Panel : Why We Die

Why We Die

May 26, 2021
4:00 – 5:00p

FREE virtual event
Live on facebook & YouTube

The combination of medical neglect, lack of access to remote jobs, lack of access to tele-medicine technology, higher likelihood of pre-existing conditions, fear of detention & deportation from ICE, and a disproportionate risk to exposure due to their jobs, are systematic drivers to the alarming death rates in the Latinx undocumented community.

Whether it’s about access to hormone therapy or easier access to HIV tests or treatment, these disparities reveal the intersectional risk that Queer Latinx folks are facing and desperately navigating. During this conversation we will examine the ways in which this already underserved population has been systematically less treated and as a result most in danger of infection and death.

Panel will feature perspectives from Dr. Eden Almasude, Alison Martinez Carrasco, and Luis Magaña.The panel will moderated by Latinx Program Officer Max Cisneros.

This conversation will be in English.

Watch on YouTube
Our speakers (from left to right) : Alison Martinez Carrasco, Luis Magaña, and Dr. Eden Almasude
This Program is Made Possible by :

About Our Speakers

Dr. Eden Almasude – Speaker

Dr. Almasude (she/her) is an organizer with the Semilla Collective of New Haven and a resident physician at Yale-New Haven Hospital. She is Indigenous (Amazigh), which is the base of her work in both healthcare and community organizing. Most recently, she has been part of the Husky for Immigrants coalition to end the discriminatory exclusion of Connecticut residents on the basis of immigration status.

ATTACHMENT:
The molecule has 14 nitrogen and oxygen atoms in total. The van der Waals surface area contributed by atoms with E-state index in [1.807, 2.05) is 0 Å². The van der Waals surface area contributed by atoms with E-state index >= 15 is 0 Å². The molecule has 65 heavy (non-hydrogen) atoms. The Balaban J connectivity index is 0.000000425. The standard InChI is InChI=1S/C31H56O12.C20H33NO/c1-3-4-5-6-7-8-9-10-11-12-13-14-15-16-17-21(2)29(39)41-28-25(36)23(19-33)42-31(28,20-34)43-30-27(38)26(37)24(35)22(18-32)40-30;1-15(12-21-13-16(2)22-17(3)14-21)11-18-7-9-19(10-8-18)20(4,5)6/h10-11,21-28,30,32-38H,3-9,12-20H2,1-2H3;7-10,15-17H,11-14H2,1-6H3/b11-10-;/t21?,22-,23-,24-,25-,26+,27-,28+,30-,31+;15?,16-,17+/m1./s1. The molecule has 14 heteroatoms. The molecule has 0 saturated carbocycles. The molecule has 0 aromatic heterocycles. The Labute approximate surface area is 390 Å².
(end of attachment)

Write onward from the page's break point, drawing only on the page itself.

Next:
Dr. Almasude es organizadora del Colectivo Semilla de New Haven y médico residente del Hospital Yale-New Haven. Ella es indígena (amazigh), que es la base de su trabajo tanto en el cuidado de la salud como en la organización comunitaria. Más recientemente, ha sido parte de la coalición Husky for Immigration para poner fin a la exclusión discriminatoria de los residentes de Connecticut por motivos de estatus migratorio.

 

Alison Martinez Carrasco – Speaker

Alison (she/her) is a community organizer and accomplice to young people’s fight for liberation. Alison uses she/her and ella pronouns, and is proud to be part of the Hearing Youth Voices team as Membership Coordinator. She lives for building community from a place of love. She is a learner, observer, and creative. She is a white migrant woman born in Ecuador and committed to anti-racism work. She has lived in Connecticut for twenty-three years and started her activism and organizing in 2012 with Connecticut Students for a Dream. When she is not building and sustaining Hearing Youth Voice’s membership, she is diving into poems, making flower arrangements, and dancing into different dimensions.

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Alison es organizadora comunitaria y cómplice de la lucha de los jóvenes por la liberación. Alison usa sus pronombres / ella y se enorgullece de ser parte del equipo de Hearing Youth Voices como coordinadora de membresía. Vive para construir comunidad desde un lugar de amor. Ella es una aprendiz, observadora y creativa. Es una mujer migrante blanca nacida en Ecuador y comprometida con el trabajo contra el racismo. Ha vivido en Connecticut durante veintitrés años y comenzó su activismo y organización en 2012 con Connecticut Students for a Dream. Cuando no está construyendo y manteniendo la membresía de Hearing Youth Voice, se sumerge en poemas, hace arreglos florales y baila en diferentes dimensiones.

Luis Magaña – Speaker

Luis (he/him) is a PrEP Navigator at Southwest Community Health Center. He started working at the Center as an Outreach worker and has been there for 4 years. Originally  from California but now lives in Bridgeport. His favorite season is Fall and doesn’t like Winter.

Luis trabaja de Navegador de PrEP en La Clínica Southwest Community Health Center. Él comenzó a trabajar en el centro hace 4 años. Originalmente de California pero ahora vive en Bridgeport. Su estación favorita es el otoño y odia el invierno.